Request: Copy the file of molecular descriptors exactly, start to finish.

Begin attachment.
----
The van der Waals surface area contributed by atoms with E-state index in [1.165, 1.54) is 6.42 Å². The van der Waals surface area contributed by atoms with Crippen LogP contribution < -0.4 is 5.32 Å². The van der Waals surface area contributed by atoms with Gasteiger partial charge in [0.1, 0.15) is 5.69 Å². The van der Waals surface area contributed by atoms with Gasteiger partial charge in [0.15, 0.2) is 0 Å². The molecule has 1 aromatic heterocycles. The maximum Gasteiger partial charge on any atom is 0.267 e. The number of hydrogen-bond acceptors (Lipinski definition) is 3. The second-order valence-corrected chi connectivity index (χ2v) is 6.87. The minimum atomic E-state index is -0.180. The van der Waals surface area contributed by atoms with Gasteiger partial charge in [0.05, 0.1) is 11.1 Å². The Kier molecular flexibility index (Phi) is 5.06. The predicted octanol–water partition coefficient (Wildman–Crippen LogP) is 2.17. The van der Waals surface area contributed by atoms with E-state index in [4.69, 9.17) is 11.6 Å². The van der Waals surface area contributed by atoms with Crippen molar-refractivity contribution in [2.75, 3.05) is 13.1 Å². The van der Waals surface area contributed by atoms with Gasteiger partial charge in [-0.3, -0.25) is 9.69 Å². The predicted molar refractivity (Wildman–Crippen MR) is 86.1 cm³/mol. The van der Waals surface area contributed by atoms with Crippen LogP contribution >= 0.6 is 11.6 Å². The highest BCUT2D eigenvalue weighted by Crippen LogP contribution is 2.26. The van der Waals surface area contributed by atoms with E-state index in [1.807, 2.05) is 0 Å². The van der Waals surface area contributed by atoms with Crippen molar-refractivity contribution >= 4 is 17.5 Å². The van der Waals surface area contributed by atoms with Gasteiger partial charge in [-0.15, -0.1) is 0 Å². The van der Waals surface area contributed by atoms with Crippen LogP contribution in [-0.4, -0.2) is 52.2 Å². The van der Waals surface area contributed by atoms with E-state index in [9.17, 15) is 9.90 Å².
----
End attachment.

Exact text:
The van der Waals surface area contributed by atoms with E-state index in [1.165, 1.54) is 6.42 Å². The van der Waals surface area contributed by atoms with Crippen LogP contribution < -0.4 is 5.32 Å². The van der Waals surface area contributed by atoms with Gasteiger partial charge in [0.1, 0.15) is 5.69 Å². The van der Waals surface area contributed by atoms with Gasteiger partial charge in [0.15, 0.2) is 0 Å². The molecule has 1 aromatic heterocycles. The maximum Gasteiger partial charge on any atom is 0.267 e. The number of hydrogen-bond acceptors (Lipinski definition) is 3. The second-order valence-corrected chi connectivity index (χ2v) is 6.87. The minimum atomic E-state index is -0.180. The van der Waals surface area contributed by atoms with Gasteiger partial charge in [0.05, 0.1) is 11.1 Å². The Kier molecular flexibility index (Phi) is 5.06. The predicted octanol–water partition coefficient (Wildman–Crippen LogP) is 2.17. The van der Waals surface area contributed by atoms with E-state index in [4.69, 9.17) is 11.6 Å². The van der Waals surface area contributed by atoms with Crippen molar-refractivity contribution in [2.75, 3.05) is 13.1 Å². The van der Waals surface area contributed by atoms with Gasteiger partial charge in [-0.3, -0.25) is 9.69 Å². The predicted molar refractivity (Wildman–Crippen MR) is 86.1 cm³/mol. The van der Waals surface area contributed by atoms with Crippen LogP contribution >= 0.6 is 11.6 Å². The highest BCUT2D eigenvalue weighted by Crippen LogP contribution is 2.26. The van der Waals surface area contributed by atoms with E-state index in [1.807, 2.05) is 0 Å². The van der Waals surface area contributed by atoms with Crippen molar-refractivity contribution >= 4 is 17.5 Å². The van der Waals surface area contributed by atoms with Gasteiger partial charge in [-0.15, -0.1) is 0 Å². The van der Waals surface area contributed by atoms with Crippen LogP contribution in [-0.4, -0.2) is 52.2 Å². The van der Waals surface area contributed by atoms with E-state index in [9.17, 15) is 9.90 Å².